The final thread of his control snapped. With a snarl he sprang at her and two enormous, powerful hands circled her neck. Distorted into a mask of virulence, his features turned maniacal, barely human. Thumbs pressed against her windpipe, he shook her with the fury of a mastiff gripping a rat between its teeth, all reason gone. Olivia battled to breathe, gasping for air but neither struggling nor feeling the faintest twinge of fear.

Haha. This is probably one of the most fucked up characters I’ve ever come across.



Yup. So, if you’re in a relationship and your partner hasn’t strangled the shit out of you yet, well, you’re in trouble. ‘Cause they don’t love you!

It’s funny.. The kind of stuff I’m coming across recently.

  • A lot of main characters just started disappearing real fast in the second half of the book and were not heard of after that. It was like.. BAM! And they’re out of the book. The book ends before their chapters are completed. That sucked big time for me.

Overall, the book wasn’t bad. I guess I liked it.



Lovers of a drama filled historical romance could definitely give this book a shot. This novel was a step above Whitney, My Love by Judith McNaught. So, if you liked that, you might like this too.


What are your expections from a book set in Colonial India?


Waiting On Wednesday: Harry Potter and the Cursed Child

Waiting On Wednesday is a weekly event hosted by Breaking the Spine and throws light upon eagerly anticipated books which will be releasing that year.


My book of the week is Harry Potter and the Cursed Child.


It is obvious that everyone wants to get their hands on this book, by now. After all that hype, I mean, who wouldn’t?!

It’s freaking Potter we’re talking about!


Based on an original new story by J.K. Rowling, Jack Thorne and John Tiffany, Harry Potter and the Cursed Child, a new play by Jack Thorne, is the first official Harry Potter story to be presented on stage. It will receive its world premiere in London’s West End on 30th July 2016

It was always difficult being Harry Potter and it isn’t much easier now that he is an overworked employee of the Ministry of Magic, a husband, and father of three school-age children.

While Harry grapples with a past that refuses to stay where it belongs, his youngest son Albus must struggle with the weight of a family legacy he never wanted. As past and present fuse ominously, both father and son learn the uncomfortable truth: sometimes darkness comes from unexpected places.


It sucks because College starts on July 25th and this damned book comes out only on 31st. But then again, I ALWAYS have time for Harry Potter.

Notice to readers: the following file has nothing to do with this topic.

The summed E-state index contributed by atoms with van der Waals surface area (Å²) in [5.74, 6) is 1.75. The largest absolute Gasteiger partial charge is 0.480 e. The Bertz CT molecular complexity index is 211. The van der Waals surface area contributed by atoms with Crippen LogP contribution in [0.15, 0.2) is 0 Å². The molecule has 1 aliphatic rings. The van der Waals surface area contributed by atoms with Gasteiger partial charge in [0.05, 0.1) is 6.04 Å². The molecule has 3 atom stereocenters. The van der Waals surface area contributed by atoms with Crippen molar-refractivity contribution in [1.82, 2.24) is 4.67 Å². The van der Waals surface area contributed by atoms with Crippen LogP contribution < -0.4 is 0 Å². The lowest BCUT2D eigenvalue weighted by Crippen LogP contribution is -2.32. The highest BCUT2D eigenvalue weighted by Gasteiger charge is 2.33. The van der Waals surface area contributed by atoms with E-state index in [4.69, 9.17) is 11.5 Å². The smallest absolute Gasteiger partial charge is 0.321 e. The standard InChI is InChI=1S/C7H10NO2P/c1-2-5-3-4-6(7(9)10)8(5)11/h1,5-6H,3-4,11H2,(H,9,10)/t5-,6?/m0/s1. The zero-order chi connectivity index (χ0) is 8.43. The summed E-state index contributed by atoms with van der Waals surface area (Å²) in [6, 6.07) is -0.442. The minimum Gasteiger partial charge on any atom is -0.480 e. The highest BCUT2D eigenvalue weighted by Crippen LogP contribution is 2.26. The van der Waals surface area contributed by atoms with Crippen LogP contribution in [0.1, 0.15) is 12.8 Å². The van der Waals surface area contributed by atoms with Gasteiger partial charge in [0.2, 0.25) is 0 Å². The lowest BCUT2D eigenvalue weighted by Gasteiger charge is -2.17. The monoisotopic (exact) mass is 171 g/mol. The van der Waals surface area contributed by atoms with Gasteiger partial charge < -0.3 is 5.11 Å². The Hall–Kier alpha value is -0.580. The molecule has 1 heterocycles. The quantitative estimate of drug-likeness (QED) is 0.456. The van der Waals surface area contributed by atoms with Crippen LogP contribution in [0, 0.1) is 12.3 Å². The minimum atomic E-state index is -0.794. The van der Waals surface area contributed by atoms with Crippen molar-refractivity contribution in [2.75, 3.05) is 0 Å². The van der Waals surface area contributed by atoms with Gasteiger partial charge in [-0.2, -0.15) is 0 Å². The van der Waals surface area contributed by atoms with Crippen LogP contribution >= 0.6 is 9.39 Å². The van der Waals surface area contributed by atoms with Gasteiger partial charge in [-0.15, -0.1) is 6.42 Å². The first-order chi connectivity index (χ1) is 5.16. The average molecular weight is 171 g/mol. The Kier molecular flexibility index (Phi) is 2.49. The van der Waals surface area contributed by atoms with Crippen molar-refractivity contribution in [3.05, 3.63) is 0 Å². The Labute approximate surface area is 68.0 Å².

I swear if Rowling screws this one up, I’ll be one among the million who would want to kill her. I really, really hope this one comes out good and hits up to our expectations.


This is definitely one my most anticipated novel of the year.

Are you excited about the new stage play and the book? What are your expectations about this book?


Review: Everything, Everything by Nicola Yoon




My disease is as rare as it is famous. Basically, I’m allergic to the world. I don’t leave my house, have not left my house in seventeen years. The only people I ever see are my mom and my nurse, Carla.

But then one day, a moving truck arrives next door. I look out my window, and I see him. He’s tall, lean and wearing all black—black T-shirt, black jeans, black sneakers, and a black knit cap that covers his hair completely. He catches me looking and stares at me. I stare right back. His name is Olly.

Maybe we can’t predict the future, but we can predict some things. For example, I am certainly going to fall in love with Olly. It’s almost certainly going to be a disaster.



*This review contains spoilers*

Everything, Everything is a YA novel about an 18 year old girl called Madeline Whittier.

My disease is as rare as it is famous. It’s a form of Severe Combined Immunodeficiency, but you know it as “bubble baby disease.”

Her disease, in a nutshell, is basically a weak immune system. Due to this, she has to live in a controlled, protected environment which is constantly checked for its purity.

I really loved this part. I mean, even if it joins the teens-with-life-threatening-diseases bandwagon, the disease had a weird name and the protagonist was not too angsty – This is of course, during the pre-Oliver phase.

I absolutely HATED the book after Olly come in. Madeline becomes a lying, stupid, angsty, oh-my-life-sucks teen, which I really wasn’t very happy with.

Madeline and Olly start off by communicating through e-mails when suddenly, they desire to meet each other in person. So, Madeline persuades Carla, the nurse who takes care of her while her mother is gone for duty to let Olly inside the house for a while, hence putting her life in danger.

Carla gets fired by Maddy’s mother when she discovers these little ‘meetings’ of Maddy.

Then comes more drama. More rebelling. More angst, blah blah.

Finally, Maddy runs away with Olly from her house and goes on a vacation. Yeah, A FREAKING VACATION. 

Blah, blah, more drama. And, BAM!

Maddy doesn’t have SCID. Yup. It’s Maddy’s mum who’s mad. (Maddy, mum, mad – See what I did there?)


Maddy lost her father and her brother in an accident which made her mother depressed, or something like that. Because of that, Maddy’s mother didn’t want to lose her and hence, cooked up a lie saying that Maddy had SCID.

Being the ungrateful, impudent, angsty teen Maddy is, she blames her mother for wasting 18 years of her life instead of feeling sorry for her. Whatever.

The book majorly sucked.

One really really amazing thing about this book was the illustrations. They were doodly and cute, just like the ones in The Shock of the Fall. Loved them.



One out of five stars.


I don’t know… People who love teen angst, weird diseases, drama and a romance that “stuggles to win against all odds”. And anything YA, of course.


I’m very happy to announce that this is my 100th post in my blog! I hope to do much more in the upcoming years. I would also like to thank all those who have supported me for the past one and a half years. Thank you!

What do you people think about protagonists with diseases/disorders? Do you think it’s a trend or something that actually adds taste in a YA novel?